From the Your Nuts, New Mexico article in the November 2016 issue.



New Mexico chefs have devised various ways to bring the piñon nut’s mellow flavor into main dishes, sides, and desserts. We asked a few for recipes that could elevate a Thanksgiving feast. If New Mexico piñons aren’t available, you can substitute other varieties, which are generally available at grocery stores already shelled.



Piñon-Crusted Pork Tenderloin with Piñon-Basil Pesto

Recipe courtesy of Sllin Cruz of Geronimo restaurant in Santa Fe.

Serves 2




  • 7 ounces pork tenderloin

  • 2 cups toasted piñon nuts

  • 1/4 cup Japanese panko bread crumbs

  • 1 tablespoon butter

  • 1 teaspoon Dijon mustard

  • Salt and pepper to taste

  • 2 ounces fresh basil leaves

  • 1 ounce spinach

  • 2 parsley leaves

  • 2 garlic cloves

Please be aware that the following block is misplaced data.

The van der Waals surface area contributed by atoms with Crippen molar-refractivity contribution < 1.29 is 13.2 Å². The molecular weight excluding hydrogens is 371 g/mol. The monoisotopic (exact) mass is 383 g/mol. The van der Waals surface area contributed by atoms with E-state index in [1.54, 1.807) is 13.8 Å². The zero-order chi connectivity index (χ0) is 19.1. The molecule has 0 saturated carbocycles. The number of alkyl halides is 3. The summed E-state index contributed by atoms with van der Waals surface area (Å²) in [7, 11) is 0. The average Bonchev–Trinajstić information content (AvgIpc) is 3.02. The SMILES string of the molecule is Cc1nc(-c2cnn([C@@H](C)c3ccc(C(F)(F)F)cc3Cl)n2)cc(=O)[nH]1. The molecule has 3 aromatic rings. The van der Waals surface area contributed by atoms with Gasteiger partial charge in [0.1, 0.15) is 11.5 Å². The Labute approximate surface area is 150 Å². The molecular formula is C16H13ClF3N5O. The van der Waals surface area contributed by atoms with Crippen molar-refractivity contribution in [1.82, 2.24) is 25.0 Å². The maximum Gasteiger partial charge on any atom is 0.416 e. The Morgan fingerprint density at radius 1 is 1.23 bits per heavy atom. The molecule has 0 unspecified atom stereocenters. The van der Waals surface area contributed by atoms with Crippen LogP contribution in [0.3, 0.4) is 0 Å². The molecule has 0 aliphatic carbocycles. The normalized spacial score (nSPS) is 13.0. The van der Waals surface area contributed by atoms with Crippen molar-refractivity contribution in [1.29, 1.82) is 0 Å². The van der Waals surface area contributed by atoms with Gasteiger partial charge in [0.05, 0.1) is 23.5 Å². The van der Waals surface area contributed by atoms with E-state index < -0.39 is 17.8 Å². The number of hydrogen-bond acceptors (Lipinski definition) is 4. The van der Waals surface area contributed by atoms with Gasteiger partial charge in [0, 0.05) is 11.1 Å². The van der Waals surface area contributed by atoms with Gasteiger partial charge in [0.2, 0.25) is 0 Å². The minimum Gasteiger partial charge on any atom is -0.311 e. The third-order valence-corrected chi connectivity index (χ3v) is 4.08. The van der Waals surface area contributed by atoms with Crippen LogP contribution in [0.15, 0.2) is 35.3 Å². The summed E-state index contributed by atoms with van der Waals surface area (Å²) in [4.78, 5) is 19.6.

• 1/3 cup Parmesan cheese

  • 1/3 cup extra virgin olive oil




  1. To make the pesto: Blend 1 cup of toasted piñon nuts, basil, spinach, parsley, garlic cloves, Parmesan cheese, and extra virgin olive oil in a food processor. Add salt and pepper to taste.

  2. Sprinkle salt and pepper on the tenderloin and rub the mustard onto its surface.

  3. Blend 1 cup of the piñon nuts and the panko crumbs in a food processor. Cover tenderloin with the crust mixture.

  4. Heat a sauté pan and sear tenderloin with 1 tablespoon of butter until browned. Put in oven at 350° for 12 minutes.

  5. Remove from oven and allow meat to rest for 5 minutes. Cut into equal portions and serve with pesto.